Pleasantville, U.S.A.

Pleasantville, U.S.A.

Documentaries that look closely at the American experience through a specific region or place
A BREAD FACTORY
A BREAD FACTORY
Hailed as "a major new work by a singular American artist" by The New York Times, the latest feature from filmmaker Patrick Wang (The Grief of Others, In the Family) is a revelation, with remarkable performances from a stellar cast, it's the story of the Bread Factory, a community arts center in a changing small town, told in two parts.
THE GRIEF OF OTHERS
THE GRIEF OF OTHERS
At once literary and gently cinematic, Patrick Wang's (A Bread Factory, In The Family) second feature is based on Leah Hager Cohen’s critically acclaimed novel. After suffering a tragic loss, a family welcomes an unexpected visitor into their lives and find themselves growing more alert to the hurt, humor, warmth, and grief of others.
IN THE FAMILY
IN THE FAMILY
The Independent Spirit Award-nominated debut of acclaimed filmmaker Patrick Wang (A Bread Factory, The Grief of Others), In The Family is a heartfelt story woven around child custody, two-Dad families, loss, interracial relations, the American South, and the nature of what it means to be in a family, all explored with ambitious and rewarding nuance.
RODENTS OF UNUSUAL SIZE
RODENTS OF UNUSUAL SIZE
Louisiana has suffered from hurricanes, flooding and oil spills, but nothing has been as insidious as the nutria. This giant swamp rat, known for its orange buckteeth, is prone to tunneling and eating plant roots, threatening the fragile wetlands. Rodents  follows the sometimes peculiar efforts of Gulf residents as they try to defend their imperiled land from this invasive species. 
ERIE
ERIE
In this landmark documentary, celebrated filmmaker Kevin Jerome Everson presents a series of single-take, black-and-white sequences filmed in and around Lake Erie to draw a profound connection between Black migration from the South to the North and the economic hardships currently facing working class communities.
DID YOU WONDER WHO FIRED THE GUN?
DID YOU WONDER WHO FIRED THE GUN?
“In 1946, my great-grandfather murdered a black man named Bill Spann and got away with it.” So begins this acclaimed documentary which takes us on a journey through the American South – interweaving scenes from To Kill a Mockingbird and Rosa Parks’ investigation into the Recy Taylor case – to uncover the truth behind a horrific incident and the societal mores that empowered it.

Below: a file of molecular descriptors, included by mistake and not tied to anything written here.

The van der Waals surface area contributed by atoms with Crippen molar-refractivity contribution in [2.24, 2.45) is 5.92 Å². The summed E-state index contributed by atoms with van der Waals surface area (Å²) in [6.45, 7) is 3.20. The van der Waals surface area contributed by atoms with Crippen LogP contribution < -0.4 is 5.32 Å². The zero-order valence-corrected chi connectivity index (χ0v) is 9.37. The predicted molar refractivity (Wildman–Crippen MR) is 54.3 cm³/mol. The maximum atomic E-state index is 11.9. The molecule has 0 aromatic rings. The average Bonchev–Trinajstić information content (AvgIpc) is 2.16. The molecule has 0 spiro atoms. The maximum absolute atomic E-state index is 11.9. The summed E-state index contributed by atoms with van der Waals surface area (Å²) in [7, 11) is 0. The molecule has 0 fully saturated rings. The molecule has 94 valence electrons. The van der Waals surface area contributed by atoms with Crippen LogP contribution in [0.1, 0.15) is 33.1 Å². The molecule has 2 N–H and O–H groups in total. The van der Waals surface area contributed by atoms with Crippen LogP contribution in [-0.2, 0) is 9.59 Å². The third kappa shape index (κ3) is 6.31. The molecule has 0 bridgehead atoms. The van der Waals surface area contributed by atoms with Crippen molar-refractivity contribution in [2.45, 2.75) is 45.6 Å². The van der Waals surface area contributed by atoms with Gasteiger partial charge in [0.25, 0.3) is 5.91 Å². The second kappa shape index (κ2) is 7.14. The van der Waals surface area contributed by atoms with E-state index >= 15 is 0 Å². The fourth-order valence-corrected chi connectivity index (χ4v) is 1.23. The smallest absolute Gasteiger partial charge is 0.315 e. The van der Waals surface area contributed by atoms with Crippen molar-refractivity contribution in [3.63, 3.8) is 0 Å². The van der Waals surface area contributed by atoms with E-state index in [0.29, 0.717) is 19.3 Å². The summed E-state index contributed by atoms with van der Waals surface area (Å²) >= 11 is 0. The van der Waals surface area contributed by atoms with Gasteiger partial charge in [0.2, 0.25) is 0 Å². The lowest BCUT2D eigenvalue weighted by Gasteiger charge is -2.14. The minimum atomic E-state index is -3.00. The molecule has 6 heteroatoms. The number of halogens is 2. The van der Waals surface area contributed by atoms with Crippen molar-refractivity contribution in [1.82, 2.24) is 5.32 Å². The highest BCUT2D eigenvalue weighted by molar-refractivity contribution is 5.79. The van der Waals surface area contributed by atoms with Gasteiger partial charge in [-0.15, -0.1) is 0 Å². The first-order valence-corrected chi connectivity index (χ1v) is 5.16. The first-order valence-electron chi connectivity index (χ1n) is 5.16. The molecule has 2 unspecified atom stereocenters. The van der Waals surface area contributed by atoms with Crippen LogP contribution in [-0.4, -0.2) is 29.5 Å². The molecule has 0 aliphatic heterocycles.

GRAY HOUSE
GRAY HOUSE
From a women's correctional facility in the Pacific Northwest to a North Dakota oil field, Gray House deftly blends vérité footage, stunning landscapes, interviews with workers, and fictional elements – some of which involve actors like Denis Lavant (Holy Motors, Beau Travail) – for a prescient vision of modern-day America.
BRONX GOTHIC
BRONX GOTHIC
From director Andrew Rossi (Page One: Inside the New York Times, Ivory Tower) comes an electrifying portrait of writer and performer Okwui Okpokwasili and her acclaimed one-woman show "Bronx Gothic," a story about two 12-year-old black girls coming of age in the 1980s.
NIGHT SCHOOL
NIGHT SCHOOL
Emmy-winning director Andrew Cohn’s absorbing documentary observes the individual pursuits of four adult learners seeking a high school diploma, fraught with the challenges of daily life and the broader systemic roadblocks faced by many low income Americans.
MILWAUKEE 53206
MILWAUKEE 53206
MILWAUKEE 53206 is America’s most incarcerated zip code; 62% of adult males in this mostly African-American community have spent time in a correctional facility. This urgent documentary examines how decades of poverty, unemployment, and a lack of opportunity has contributed to the crisis of mass incarceration in this and other communities across the nation.
THE ILLINOIS PARABLES
THE ILLINOIS PARABLES
Filmmaker Deborah Stratman recounts eleven episodes in American history — from the violent eviction of the Cherokee to the invention of the nuclear reactor to the murder of Black Panther leader Fred Hampton — to consider how societies are shaped by belief and ideology.
KATE PLAYS CHRISTINE
KATE PLAYS CHRISTINE
Winner of a Special Jury Prize at the Sundance Film Festival, Robert Greene's incisive documentary exploring the story of a newswoman who committed a shocking act on live TV in the 1970s is an inquiry into our culture, media, the role of women in society and the workforce.
THE RIDE
THE RIDE
This intimate, moving documentary follows young Lakota riders on a 300-mile trek on horseback through the South Dakota badlands, as they retrace the fateful journey of their ancestors that culminated at Wounded Knee.
JUKE
JUKE
A remarkable record of black life in the 1940s, as found in the films of Spencer Williams, the pioneering African American filmmaker. A new essay by Thom Andersen, director of Los Angeles Plays Itself.
BOONE
BOONE
The final year in the life of a small farm in Southern Oregon is vividly captured in this study of a way of life quickly disappearing due to strict government regulations and competition from corporate farms.
THE PRISON IN TWELVE LANDSCAPES
THE PRISON IN TWELVE LANDSCAPES
In this remarkable documentary, filmmaker Brett Story excavates the often unseen links and connections that prisons – and our system of mass incarceration – have on communities and industries all around us. Widely acclaimed, The Prison in Twelve Landscapes is an essential documentary, a portrait of our criminal justice system in which we never see a penitentiary.
IN THE GAME
IN THE GAME
The struggles of a girls soccer team in a mostly hispanic, inner city neighborhood reveals the obstacles that low-income students face in their quest for higher education.